Comprehension occurs when the Reading Voice and Thinking Voice are active. However, all readers experience times when their eyes are looking at print, but their minds wander. In these instances, the Reading Voice continues to decode the words, but the Thinking Voice is no longer engaged with the text. This is the Distracting Voice in action.
The Distracting Voice can only talk if the Thinking Voice isn’t. Note that the two voice bubbles used to illustrate this idea are on the same side of the character. Either the reader is thinking about the text, or he is thinking about something else. It’s important to use whole-class lessons to teach students about these “voices.”
Recognize the thoughts of the Distracting Voice
The first lesson is to teach students to recognize when the Distracting Voice has taken over. These thoughts may include:
- Thinking about someone else (e.g., family, friend, etc.).
- Thinking about something personal that happened already or will in the future (e.g., party, ball game).
- Thinking about something happening right now (e.g., noises, conversations, activity occurring within the immediate environment).
- Daydreaming about something/anything more interesting than the text.
- Continuing to relive a text-to-self connection (related to the text) while moving ahead in the text. Consequently, the reader is thinking about the past and not paying attention to the new ideas being read.
Listen for a confused Thinking Voice
Sometimes it’s not the off-topic thought that alerts the reader that he isn’t paying attention to the text. Instead, it may be the Thinking Voice attempting to talk, and the reader realizes that he isn’t understanding the text anymore. This lack of understanding indicates that the Thinking Voice is confused. It may be asking questions or trying to make sense, but it can’t.
Common signs of confusion include thoughts like:
- I can’t remember/retell anything I just read.
- I’m lost. I don’t know what’s going on in this text.
- I know longer have a picture/movie/visualization in my head.
- A character showed up in the text, and I don’t know/remember who he is.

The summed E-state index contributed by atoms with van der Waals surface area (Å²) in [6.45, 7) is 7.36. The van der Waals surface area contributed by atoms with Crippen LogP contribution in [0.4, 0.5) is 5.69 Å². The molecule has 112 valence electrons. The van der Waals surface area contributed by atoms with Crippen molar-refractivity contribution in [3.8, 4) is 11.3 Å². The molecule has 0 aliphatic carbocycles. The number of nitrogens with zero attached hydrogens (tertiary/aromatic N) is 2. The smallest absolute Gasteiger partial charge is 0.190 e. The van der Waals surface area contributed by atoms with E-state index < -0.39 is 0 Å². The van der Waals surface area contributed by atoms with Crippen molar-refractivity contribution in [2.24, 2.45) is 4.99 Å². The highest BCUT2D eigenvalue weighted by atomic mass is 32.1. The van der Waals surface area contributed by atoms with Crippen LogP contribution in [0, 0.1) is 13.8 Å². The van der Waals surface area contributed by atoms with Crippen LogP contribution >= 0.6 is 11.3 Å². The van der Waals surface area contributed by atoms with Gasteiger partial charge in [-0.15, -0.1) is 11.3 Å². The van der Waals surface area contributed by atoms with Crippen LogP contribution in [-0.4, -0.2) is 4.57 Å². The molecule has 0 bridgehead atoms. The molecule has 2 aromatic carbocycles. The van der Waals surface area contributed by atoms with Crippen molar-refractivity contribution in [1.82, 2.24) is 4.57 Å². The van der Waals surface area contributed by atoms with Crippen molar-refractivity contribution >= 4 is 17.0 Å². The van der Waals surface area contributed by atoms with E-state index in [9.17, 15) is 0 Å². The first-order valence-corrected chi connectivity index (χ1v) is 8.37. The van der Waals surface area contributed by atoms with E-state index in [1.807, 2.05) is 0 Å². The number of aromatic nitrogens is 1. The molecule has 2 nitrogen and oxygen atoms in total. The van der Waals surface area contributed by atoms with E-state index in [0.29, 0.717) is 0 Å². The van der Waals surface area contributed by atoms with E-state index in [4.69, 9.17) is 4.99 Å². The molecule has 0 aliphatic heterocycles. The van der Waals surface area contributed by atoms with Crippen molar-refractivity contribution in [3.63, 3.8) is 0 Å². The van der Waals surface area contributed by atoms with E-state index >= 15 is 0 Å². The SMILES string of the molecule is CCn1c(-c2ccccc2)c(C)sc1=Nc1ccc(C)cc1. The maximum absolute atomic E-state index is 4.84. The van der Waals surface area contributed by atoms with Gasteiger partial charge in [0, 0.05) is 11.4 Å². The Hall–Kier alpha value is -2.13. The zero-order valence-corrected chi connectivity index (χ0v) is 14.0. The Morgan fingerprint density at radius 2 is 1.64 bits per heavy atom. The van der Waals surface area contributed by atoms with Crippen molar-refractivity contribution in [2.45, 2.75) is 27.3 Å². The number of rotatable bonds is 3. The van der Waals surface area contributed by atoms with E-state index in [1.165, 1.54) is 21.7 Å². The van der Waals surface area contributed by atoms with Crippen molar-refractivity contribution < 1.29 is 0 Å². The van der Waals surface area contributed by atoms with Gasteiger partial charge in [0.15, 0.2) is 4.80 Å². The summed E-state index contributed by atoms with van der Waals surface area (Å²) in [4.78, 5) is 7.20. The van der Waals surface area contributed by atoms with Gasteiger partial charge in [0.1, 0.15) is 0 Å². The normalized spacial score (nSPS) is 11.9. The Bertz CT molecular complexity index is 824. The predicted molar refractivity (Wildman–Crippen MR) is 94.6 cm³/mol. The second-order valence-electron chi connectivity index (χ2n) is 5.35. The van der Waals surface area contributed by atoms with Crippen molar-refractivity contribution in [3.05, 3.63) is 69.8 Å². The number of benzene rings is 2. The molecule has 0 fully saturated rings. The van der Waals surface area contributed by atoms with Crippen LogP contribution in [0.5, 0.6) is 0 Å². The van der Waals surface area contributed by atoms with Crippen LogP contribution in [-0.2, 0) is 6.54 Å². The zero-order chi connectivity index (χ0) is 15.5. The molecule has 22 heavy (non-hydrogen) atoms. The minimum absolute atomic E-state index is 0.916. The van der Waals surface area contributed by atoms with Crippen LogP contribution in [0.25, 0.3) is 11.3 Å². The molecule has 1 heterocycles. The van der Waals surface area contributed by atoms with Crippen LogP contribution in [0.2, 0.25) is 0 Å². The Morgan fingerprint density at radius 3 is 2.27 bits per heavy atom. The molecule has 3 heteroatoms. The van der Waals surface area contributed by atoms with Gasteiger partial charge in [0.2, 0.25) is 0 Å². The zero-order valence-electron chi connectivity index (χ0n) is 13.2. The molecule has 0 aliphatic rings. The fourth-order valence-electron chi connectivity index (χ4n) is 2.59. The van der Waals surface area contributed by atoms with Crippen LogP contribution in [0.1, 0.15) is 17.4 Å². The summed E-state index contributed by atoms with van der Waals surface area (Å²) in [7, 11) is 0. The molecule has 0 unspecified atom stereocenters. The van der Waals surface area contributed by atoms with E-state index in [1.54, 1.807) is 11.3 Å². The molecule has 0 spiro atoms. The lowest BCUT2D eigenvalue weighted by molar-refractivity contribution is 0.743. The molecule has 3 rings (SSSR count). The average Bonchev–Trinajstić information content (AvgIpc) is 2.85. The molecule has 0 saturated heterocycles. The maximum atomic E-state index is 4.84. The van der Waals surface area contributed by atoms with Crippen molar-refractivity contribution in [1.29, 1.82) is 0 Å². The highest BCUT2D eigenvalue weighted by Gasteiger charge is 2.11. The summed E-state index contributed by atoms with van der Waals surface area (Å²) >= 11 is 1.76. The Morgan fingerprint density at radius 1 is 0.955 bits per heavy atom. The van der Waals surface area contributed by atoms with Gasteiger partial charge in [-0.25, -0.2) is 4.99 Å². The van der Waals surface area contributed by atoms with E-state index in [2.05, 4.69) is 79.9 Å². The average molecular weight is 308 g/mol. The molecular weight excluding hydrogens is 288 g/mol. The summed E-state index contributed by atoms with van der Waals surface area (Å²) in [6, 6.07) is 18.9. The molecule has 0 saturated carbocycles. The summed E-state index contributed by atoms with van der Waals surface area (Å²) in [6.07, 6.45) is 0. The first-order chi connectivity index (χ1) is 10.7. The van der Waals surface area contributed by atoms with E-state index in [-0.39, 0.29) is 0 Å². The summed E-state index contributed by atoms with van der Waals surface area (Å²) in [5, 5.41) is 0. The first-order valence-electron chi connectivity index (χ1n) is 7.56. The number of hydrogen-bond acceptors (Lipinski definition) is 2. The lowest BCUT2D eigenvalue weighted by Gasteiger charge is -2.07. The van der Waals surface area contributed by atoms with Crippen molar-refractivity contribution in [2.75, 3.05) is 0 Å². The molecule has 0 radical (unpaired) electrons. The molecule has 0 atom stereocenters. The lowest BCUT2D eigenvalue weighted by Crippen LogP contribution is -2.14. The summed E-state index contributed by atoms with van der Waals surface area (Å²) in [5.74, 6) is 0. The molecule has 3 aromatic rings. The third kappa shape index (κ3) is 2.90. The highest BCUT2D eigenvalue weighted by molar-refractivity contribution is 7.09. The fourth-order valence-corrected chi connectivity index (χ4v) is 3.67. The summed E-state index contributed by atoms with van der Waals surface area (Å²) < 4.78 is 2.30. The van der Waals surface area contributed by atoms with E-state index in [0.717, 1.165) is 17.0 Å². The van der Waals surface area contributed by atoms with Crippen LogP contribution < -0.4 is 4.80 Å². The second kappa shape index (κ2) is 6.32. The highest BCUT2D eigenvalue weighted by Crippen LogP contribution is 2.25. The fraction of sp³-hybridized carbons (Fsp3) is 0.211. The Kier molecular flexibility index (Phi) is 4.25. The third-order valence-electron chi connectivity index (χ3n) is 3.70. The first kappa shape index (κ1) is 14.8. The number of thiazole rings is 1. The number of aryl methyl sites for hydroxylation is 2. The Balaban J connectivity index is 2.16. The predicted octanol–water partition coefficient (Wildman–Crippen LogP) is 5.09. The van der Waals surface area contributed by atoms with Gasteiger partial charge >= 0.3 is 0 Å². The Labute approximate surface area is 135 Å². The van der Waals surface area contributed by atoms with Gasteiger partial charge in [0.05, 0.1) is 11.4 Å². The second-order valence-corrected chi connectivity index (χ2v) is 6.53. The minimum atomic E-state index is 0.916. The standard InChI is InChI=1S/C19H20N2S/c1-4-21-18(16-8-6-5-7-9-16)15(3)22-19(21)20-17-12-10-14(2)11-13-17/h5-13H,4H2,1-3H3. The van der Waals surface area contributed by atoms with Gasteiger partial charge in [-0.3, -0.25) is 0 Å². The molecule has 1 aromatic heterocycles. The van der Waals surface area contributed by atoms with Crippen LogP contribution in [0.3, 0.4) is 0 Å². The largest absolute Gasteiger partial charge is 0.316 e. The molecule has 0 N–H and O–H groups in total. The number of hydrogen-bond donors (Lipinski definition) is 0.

- The author referenced a word or idea that was explained earlier, but I don’t remember what it means.
- Something happened just now, but I don’t know why or how.
Readers of all levels find themselves distracted while trying to read a text. It is important to acknowledge that even the best readers are distracted at times. One difference between the stronger reader and the weaker one is that the experienced reader recognizes when the Distracting Voice has taken over and then combats its negative consequences. This is the concept of self-monitoring. Readers must recognize what their brains are doing (or not doing) and then do something about it. (This thinking about one’s thinking is called metacognition.)
Mute the Distracting Voice and re-engage the Thinking Voice
A competent reader knows how to get back on track.
- STOP! Once the reader realizes he is not thinking about the text, he must stop reading. Silence the Reading Voice; don’t let it continue to decode words.
- GO BACK. To correct the problem, the reader needs to back up a couple of sentences, looking for the last part he really remembers understanding. He needs to keep backing up–it may be a couple of paragraphs, several sections, or even pages earlier.
- RE-READ. Then, once understanding is reestablished, the reader can resume reading with both the Reading Voice pronouncing the words and the Thinking Voice again engaged in visualizations, connections, summarizations, questions, etc.
Troubleshoot a recurring Distracting Voice
It’s not impossible that a reader is frequently “distracted” while reading the same text. This causes him to constantly stop and restart, resulting in a long laborious reading experience.
If the Distracting Voice continues to take over, even after a focused effort to use the Thinking Voice during reading, consider if the location is too distracting or if the text is too difficult for independent reading.
All readers will come to a point where the Distracting Voice takes over whether the text is easy or complex. However, competent readers self-monitor and know what to do to return their attention to the message of the text.
Initially teach students these metacognitive strategies with easy text so they will know how to employ them when the texts increase in complexity, especially throughout the content areas.